We got a copy of the New Statesman at my grammar school in Wigton, Cumbria, in the 1950s. It sat mint fresh every week on the library table, with two or three other bargain-offer magazines. The Statesman came out of the unimaginable Great World. I started to read it then and have pegged along ever since. Over 50 years later I am asked to be a guest editor and it feels like taking an exam back at that school!
For contributors to this issue, I decided to go for people I admired and also for friends. We guests need all the help we can get. Often they were the same person. Sometimes I suggested topics and ideas.
In alphabetical order: Mary Beard is professor of classics at Cambridge and ur-iconoclastic commentator on the ancient world. Rob Brydon delivered a diary from the Toronto film festival with the mix of hyperbole and dry wit that carries him all over the airwaves and theatres of Britain. The Poet Laureate, Carol Ann Duffy, wrote a poem characteristic of her skill at being on the edge of where we as a country are now.
I wanted Marcus du Sautoy, Simonyi Professor for the Public Understanding of Science at Oxford, to write about why it was that mathematics seemed to be spreading its empire into all the sciences. And as the Man Booker result draws nearer (the winner will be announced on Tuesday 12 October at the Guildhall in London), it is good to have Emma Donoghue, author of the shortlisted Room, in the magazine.
Tracey Emin was a brick and worked on the cover as conscientiously as she does on everything. I have interviewed Tracey before but this time I asked Sophie Elmhirst, the NS's assistant editor, to do the business. In the British Airways cabin-crew dispute there is a lot of talk about whether the company is out to break the unions or the unions out to break the company. I wanted a couple of considered views on those positions, and so, on page 32, Roy Hattersley squares up against the free marketeer Madsen Pirie to discuss that.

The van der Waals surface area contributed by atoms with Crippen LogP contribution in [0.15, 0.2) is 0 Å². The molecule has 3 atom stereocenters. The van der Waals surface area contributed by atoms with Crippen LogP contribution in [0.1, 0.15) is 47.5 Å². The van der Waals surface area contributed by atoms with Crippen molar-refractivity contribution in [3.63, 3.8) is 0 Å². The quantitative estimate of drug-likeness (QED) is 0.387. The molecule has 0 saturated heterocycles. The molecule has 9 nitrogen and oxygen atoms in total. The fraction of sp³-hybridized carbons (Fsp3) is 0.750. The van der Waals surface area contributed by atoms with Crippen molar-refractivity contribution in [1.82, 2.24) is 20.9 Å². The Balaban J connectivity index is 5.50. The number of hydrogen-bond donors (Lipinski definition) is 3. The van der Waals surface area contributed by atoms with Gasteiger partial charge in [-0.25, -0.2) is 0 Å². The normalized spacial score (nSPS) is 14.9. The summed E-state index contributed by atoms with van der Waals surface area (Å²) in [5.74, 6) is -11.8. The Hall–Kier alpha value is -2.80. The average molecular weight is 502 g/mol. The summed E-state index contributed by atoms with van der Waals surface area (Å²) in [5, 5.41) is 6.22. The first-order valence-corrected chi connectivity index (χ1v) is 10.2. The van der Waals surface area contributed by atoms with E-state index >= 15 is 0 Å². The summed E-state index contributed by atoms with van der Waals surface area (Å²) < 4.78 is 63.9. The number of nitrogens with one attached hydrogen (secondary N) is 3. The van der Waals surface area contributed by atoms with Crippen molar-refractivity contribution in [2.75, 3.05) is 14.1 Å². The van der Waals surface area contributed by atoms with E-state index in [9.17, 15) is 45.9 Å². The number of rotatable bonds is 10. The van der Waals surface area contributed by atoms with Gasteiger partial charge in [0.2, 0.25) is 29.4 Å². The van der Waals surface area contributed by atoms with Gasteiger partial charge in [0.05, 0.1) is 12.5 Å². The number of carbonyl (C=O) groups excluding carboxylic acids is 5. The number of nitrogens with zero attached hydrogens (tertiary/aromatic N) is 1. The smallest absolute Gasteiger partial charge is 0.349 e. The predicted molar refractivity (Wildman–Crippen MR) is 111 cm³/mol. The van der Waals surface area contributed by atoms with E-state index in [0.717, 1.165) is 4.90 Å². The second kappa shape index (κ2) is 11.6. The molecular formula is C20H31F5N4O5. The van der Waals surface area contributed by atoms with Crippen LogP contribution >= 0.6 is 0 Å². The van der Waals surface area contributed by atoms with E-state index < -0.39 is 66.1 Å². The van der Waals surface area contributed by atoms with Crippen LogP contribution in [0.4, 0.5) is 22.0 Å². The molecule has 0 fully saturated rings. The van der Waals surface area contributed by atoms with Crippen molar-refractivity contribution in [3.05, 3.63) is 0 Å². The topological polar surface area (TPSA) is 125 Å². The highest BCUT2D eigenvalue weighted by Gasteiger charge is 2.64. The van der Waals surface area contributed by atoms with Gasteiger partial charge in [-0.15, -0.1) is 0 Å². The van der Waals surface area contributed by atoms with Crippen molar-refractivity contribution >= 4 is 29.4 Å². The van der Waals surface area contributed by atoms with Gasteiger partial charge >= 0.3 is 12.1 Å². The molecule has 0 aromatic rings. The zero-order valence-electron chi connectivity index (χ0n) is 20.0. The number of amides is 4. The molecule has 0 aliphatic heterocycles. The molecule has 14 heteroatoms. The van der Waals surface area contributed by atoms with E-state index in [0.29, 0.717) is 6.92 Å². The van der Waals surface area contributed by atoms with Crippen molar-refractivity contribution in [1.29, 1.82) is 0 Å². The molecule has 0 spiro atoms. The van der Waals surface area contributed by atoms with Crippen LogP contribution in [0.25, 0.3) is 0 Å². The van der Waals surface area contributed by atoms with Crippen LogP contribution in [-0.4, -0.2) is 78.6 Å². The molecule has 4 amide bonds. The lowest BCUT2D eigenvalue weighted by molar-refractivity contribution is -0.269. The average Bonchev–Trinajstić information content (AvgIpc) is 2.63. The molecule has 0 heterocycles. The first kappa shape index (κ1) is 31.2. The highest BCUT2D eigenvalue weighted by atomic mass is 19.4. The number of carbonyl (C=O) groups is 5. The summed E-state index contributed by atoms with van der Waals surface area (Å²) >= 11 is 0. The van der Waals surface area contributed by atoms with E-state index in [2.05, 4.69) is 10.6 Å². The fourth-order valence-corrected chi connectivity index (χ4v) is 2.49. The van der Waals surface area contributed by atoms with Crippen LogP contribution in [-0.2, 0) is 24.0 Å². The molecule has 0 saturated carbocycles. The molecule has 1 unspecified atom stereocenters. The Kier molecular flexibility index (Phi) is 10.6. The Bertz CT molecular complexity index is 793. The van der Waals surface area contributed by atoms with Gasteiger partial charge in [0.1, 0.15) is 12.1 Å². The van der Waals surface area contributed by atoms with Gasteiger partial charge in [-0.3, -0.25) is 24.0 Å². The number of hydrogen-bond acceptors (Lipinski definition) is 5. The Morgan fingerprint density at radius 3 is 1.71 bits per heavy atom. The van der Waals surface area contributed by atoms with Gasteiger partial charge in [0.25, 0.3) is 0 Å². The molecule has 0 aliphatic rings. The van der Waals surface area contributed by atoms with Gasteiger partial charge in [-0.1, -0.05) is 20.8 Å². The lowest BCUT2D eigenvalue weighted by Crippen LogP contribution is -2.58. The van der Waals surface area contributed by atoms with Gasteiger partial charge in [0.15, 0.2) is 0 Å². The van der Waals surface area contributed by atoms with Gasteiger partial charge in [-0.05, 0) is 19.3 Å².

I've written a brief introduction to Ted Hughes's poem "Last letter", which is published for the first time on page 42. It was a most extraordinary discovery and gift. For fiction, I turned to P D James, whose work I admire greatly. She turned up with a story ingenious, obsessive and at points savage. It tickles me that someone who always looks so benign and generous can describe such violent acts.
I thought there ought to be an outsider voice in all this - perhaps a working-class voice, reminiscent of my own past - and so Peter Lazenby of the Yorkshire Evening Post, and from Leeds, writes this week's Issues lead. I would hope that might become a regular "voice" column.
In the 40 or so years I've known David Puttnam, not only has he pursued an outstanding career in films and now politics, but he has been the keeper of the flame of the British film industry. His essay on page 46 is, I think, one of his most comprehensive and certainly most challenging pieces. And so, in this little alphabetical expedition, to Gore Vidal. Again, I have written a short introduction to the long interview I did with him, but it was wonderful for me that I could lasso him into this issue.
I did not want to replace any of the regulars, because they are good and they are the magazine. I did not set out to look for a theme but I think that one might have emerged. My thanks for all of the assistance I've been given by the NS team and especially to Daniel Trilling for his unfaltering help.